“Focus on the Family” Calls on Governments to De-Ratify Child Convention
On the eve of the final preparatory committee meeting for the UN Special Session on Children, the US-based Focus on the Family has issued a pointed criticism of the highly controversial Convention on the Rights of the Child (1989). One of the key issues in the ongoing negotiations for the Special Session is UNICEF’s wish to tie the new document to the original Convention. Many governments are resisting this move.
Focus on the Family points out that “a close look at the Convention on the Rights of the Child (CRC) reveals many unacceptable elements. These elements twist an otherwise praiseworthy treaty into one that intrudes on countries’ national sovereignty and endangers children by interfering with their parents’ rights to direct their upbringing.” Focus on the Family concludes that signatory nations should reassess their commitment to the CRC, which has been ratified by every nation in the world except for Somalia and the United States.
The aim of the CRC is to establish four fundamental principles that bind upon signatory nations: first, that children should not face discrimination. Second, that all governmental decisions affecting children should hinge upon “the best interests of the children.” Third, that children possess the right to life, survival and development. And, fourth, that the opinions of children should be taken into account in all matters affecting them. The UN has established a Committee on the Rights of the Child to monitor compliance to the CRC; signatory nations are required to submit reports to the Committee every five years to document their progress in implementing the CRC.
According to Focus on the Family, a primary source of concern about the CRC is the vague, open-ended nature of these four principles. Because the principles are not explicitly defined, they can be used as tools to advance radical ideological agendas. Focus on the Family contends that many such efforts to “interpret” these principles have, in reality, been efforts to undermine the legitimate authority of parents. So, for example, the Committee on the Rights of the Child has argued that it is in “the best interests of the child” for governments to provide psychological, legal, and medical services to children without the consent of their parents. These services include sex education and the procuring of abortions. The CRC has come to portray parents as potential threats to their children’s interests, rather than as their children’s natural protectors and educators.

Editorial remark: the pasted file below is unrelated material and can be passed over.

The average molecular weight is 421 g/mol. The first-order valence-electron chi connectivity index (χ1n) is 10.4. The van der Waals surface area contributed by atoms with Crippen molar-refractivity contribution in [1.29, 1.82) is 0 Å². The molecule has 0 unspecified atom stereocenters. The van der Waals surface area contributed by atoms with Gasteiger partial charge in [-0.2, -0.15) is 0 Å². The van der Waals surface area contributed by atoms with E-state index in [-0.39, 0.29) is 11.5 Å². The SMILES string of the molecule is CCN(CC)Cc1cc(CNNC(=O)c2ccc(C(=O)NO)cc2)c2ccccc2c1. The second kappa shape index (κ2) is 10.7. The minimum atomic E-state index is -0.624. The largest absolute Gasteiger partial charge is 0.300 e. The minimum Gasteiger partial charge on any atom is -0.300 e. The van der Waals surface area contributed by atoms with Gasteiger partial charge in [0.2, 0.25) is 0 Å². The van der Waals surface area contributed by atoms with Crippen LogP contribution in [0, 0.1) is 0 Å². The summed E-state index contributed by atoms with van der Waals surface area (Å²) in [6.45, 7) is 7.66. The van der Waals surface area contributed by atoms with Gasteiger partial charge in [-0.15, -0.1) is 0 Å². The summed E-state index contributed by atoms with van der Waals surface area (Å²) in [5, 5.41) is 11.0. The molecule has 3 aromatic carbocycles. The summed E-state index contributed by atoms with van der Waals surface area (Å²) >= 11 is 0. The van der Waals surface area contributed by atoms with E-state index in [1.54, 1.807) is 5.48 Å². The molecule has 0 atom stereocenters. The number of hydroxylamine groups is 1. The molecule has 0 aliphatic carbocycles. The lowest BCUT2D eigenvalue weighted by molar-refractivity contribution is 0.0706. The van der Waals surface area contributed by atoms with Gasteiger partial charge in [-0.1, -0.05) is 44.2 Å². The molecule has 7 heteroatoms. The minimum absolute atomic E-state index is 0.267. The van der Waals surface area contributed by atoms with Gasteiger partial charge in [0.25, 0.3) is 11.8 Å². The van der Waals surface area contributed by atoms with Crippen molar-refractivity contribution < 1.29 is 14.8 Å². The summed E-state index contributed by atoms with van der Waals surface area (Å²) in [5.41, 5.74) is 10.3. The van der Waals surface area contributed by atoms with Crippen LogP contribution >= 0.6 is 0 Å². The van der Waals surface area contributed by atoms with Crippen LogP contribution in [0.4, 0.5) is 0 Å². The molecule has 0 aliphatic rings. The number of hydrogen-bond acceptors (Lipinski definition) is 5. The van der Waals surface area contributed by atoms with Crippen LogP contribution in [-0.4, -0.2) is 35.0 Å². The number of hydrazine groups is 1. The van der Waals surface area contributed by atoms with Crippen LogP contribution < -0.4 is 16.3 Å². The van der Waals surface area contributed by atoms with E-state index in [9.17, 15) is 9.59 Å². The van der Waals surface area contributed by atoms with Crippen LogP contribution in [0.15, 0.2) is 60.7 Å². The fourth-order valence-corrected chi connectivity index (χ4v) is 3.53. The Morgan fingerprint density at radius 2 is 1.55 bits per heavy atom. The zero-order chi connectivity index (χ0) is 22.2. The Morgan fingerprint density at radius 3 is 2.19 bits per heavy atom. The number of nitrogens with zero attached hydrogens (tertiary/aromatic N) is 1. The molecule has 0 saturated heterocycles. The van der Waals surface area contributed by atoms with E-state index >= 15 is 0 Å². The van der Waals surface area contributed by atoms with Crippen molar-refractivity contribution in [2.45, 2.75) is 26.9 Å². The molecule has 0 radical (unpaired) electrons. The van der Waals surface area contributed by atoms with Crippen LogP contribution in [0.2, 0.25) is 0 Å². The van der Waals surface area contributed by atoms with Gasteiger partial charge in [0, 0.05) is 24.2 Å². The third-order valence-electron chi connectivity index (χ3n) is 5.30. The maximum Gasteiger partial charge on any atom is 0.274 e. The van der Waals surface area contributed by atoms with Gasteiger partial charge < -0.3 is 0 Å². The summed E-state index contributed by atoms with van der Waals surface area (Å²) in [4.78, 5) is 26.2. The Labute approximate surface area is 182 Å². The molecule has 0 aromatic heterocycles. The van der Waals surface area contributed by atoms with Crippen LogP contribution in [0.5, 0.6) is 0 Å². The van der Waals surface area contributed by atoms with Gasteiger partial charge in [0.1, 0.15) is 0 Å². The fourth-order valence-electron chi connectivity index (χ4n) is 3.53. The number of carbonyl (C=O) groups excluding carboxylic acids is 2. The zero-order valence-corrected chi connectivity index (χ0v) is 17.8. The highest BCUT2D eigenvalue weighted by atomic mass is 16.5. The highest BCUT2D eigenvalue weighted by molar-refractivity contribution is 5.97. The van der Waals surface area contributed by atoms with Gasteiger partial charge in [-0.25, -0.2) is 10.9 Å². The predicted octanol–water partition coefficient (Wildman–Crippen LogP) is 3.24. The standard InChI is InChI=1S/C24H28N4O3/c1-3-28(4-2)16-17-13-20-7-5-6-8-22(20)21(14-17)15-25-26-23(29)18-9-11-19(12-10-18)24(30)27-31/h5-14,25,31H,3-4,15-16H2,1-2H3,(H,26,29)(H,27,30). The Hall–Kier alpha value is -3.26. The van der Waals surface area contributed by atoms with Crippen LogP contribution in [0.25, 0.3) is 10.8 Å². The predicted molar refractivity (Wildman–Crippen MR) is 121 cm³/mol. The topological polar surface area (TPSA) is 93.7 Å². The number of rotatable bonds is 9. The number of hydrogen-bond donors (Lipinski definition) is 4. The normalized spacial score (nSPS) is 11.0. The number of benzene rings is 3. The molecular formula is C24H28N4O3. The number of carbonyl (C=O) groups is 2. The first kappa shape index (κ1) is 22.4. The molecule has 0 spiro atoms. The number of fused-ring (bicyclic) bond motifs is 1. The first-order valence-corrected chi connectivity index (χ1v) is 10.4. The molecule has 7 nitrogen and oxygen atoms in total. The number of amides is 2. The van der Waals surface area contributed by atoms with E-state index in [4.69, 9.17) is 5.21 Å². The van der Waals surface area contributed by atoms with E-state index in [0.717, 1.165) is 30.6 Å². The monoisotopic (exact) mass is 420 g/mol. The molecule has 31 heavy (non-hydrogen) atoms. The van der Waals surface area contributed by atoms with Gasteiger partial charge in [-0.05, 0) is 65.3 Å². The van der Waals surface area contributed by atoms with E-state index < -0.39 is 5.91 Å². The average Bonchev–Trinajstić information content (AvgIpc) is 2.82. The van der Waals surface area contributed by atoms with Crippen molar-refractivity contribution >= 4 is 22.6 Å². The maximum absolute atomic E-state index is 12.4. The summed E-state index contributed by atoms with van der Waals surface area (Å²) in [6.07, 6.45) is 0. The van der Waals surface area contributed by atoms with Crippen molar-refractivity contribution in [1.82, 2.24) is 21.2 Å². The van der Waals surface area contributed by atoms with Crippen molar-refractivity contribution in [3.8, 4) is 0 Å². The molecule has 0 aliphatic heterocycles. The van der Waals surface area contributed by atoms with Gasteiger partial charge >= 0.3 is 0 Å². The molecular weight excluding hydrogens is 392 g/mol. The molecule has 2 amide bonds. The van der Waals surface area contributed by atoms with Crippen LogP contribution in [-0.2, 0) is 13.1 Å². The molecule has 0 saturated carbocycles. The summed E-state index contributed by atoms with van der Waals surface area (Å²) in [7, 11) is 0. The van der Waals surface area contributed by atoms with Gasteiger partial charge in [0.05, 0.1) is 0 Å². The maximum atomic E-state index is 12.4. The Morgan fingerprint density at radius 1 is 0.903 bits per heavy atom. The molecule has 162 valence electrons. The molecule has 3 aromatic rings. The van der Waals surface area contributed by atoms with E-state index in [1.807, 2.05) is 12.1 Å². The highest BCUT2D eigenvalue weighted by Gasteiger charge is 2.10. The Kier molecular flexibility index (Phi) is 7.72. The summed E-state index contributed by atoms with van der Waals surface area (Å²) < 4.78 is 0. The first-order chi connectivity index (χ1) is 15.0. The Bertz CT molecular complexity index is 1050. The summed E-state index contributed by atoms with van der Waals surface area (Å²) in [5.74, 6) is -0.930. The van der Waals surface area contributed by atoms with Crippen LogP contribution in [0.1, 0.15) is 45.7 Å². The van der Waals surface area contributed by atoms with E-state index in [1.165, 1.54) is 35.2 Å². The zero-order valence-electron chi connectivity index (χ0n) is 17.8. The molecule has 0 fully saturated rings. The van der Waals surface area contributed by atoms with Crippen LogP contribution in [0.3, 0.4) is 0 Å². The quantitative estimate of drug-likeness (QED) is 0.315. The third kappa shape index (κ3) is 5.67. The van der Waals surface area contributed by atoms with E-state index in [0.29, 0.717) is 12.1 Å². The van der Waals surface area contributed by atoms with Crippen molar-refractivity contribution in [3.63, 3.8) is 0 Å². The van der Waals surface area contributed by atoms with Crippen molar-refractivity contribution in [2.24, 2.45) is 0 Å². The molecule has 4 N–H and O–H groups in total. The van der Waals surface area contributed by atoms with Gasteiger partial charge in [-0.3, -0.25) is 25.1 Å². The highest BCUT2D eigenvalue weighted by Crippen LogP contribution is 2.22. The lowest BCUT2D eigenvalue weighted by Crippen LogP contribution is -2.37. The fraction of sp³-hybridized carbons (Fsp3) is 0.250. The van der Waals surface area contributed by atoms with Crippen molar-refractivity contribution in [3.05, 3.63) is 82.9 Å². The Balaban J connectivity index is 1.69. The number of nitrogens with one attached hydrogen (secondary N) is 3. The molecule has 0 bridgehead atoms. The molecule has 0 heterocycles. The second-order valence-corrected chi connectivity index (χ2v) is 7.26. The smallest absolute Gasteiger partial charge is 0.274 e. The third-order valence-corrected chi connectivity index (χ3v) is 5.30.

Focus on the Family also worries about the broad jurisdiction of the Committee on the Rights of the Child. The Committee possesses “a virtually unlimited mandate to insert itself in the affairs of a nation. It can demand wholesale changes in a country’s legal system, education system, and social welfare institutions — whatever is necessary to bring the country into line with the Convention.” Although the Committee has not been granted formal enforcement power, poor nations may be pressured into compliance with its decisions, if other nations tie aid packages to such compliance. This may occur even if the democratic institutions of the poorer nations do not support such decisions.
Copyright – C-FAM (Catholic Family & Human Rights Institute). Permission granted for unlimited use. Credit required.
2001 Meridian Magazine. All Rights Reserved.